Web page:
I used to use the "Data Owner" centric model. It does a few things (not just budgetary):
- It gathers information from the point of creation. (They put the pipes in the ground - they know where they are [outside of GIS].)
- It completes the (important GIS) cycle: collection, user viewing, correction/maintenance.
- It allows ownership in the data quality/data confidence (extremely important).
BTW: in my situation I found "helper" positions who could devote some time each week and trained them. In my case it was a shop organizer and program manager. It could also be the "old" guy who did it all and will retire soon.
Kinda get his knowledge into the system approach.
My suggetions is that real world should be the first representation.
Then if there are exceptions to that (as per your example) you can utilize shematics or catrtographic representations.
I have this problem constantly in my current job with more that one line in a ditch.
If they are of the same type and size that is one thing.
But it rarely is.
@cwb - from your comment I would sort of turn my answer around.
For data that I could identify a capable/willing gis participant I used the data-owner model.
In my case code enforcement had one person. Building/editing data was out of the question for that person.
I handled all GIS editing maintenance, aquisition, ownership for most of the data our municipality owned.
I think that goes with the territory.
Again (with the cup half full) I turned it into a positive when I could.
I would aggregate GIS data maintenance to the department level and hit them up for project help with
and always include these groups in GIS day seminar/training sessions.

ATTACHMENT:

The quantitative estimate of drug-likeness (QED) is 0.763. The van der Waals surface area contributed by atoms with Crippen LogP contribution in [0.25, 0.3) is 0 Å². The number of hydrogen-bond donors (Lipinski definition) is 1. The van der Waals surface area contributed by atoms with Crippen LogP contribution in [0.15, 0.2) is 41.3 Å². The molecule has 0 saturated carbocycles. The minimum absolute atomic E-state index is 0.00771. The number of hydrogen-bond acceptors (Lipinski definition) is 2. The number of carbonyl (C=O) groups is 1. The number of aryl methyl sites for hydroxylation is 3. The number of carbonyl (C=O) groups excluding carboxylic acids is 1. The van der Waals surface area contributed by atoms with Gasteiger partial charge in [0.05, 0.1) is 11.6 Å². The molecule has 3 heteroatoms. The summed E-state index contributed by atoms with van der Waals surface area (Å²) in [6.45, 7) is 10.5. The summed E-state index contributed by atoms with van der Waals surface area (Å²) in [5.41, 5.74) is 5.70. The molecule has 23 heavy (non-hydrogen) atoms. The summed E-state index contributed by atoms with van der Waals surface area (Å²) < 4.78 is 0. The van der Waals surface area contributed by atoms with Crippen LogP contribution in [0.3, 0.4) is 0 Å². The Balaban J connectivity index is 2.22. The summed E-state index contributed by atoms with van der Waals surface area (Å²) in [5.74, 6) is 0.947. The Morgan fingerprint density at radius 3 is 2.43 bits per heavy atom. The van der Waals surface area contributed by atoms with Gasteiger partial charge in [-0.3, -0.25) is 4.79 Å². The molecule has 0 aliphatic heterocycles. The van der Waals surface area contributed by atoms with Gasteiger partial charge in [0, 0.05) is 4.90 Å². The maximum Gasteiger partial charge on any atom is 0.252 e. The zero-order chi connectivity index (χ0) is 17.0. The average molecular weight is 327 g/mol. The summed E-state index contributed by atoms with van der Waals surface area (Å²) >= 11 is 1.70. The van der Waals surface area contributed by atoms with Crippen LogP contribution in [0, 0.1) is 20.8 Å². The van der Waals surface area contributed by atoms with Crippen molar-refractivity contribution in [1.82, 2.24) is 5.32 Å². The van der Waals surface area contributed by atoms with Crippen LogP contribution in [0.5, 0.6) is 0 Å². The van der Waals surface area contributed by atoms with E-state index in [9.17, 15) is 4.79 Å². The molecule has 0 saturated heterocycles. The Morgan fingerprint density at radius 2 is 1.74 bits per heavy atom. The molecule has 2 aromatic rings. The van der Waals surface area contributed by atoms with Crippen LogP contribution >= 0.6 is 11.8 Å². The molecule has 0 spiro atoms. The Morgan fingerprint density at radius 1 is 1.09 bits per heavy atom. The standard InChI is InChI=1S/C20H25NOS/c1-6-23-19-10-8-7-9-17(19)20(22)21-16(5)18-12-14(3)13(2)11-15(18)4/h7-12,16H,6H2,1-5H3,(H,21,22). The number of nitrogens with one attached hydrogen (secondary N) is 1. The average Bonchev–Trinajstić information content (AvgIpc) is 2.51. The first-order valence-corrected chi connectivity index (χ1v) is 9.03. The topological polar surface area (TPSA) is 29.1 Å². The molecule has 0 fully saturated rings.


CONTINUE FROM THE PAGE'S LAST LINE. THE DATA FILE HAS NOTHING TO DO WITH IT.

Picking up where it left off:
I would be interested to know more of what you mean by "I would aggregate GIS data maintenance to the department level and hit them up for project help with
For instance I was responsible for filling data requests by the public and builders for the planning dept.
I made a document outlining all requirements for the aquisition,
then a document (for me or my predessesor) outlining the data extraction process,
and finally a document for the order itself.
I also estimated the time for each request (my first document defined the scope available for each request).
At year end I was able to create a document showing time spent (estimated), material cost (dvd/cd, shipping, etc), and re-imbursment as-per our privacy/access policy
(which I also created to set amounts to be charged for data requests under the freedom of information act, with a smattering of privacy, and a good dose of homeland security for appropriate data).
The permitting/enforcement section of the planning dept used me as a resource also.
So I would use job codes for those.
I woud then aggregate all costs for the planning dept not to hit them in the head but to inform them of what they were getting "for free".
We didn't charge departments for plooting, scanning, or any other GIS function. So it was helpful to let them know before they went to budget meetings
(with the mayor and council cutting funding)
why and where they needed to stand up for my department/section.
I then called them when I planned a city-wide aerial photo project and added them to the budgetary planning, specification review process, and ultimately the contract review/award process.
I would also do my best to track time, resources, software, and support for other depatrments.
By having a plot/data//map request form it was fairly simple to keep time records (which I had to do anyway for payroll (numeric) and my dept head (project descriptions).
When or if a data request was not completly singed off within a reasonable time,
I would pull it and go to the dept head and discuss options.
Such as help with data creation, project redesign, etc.
keep hitting the comment button. And I will fill in more details as I have time for.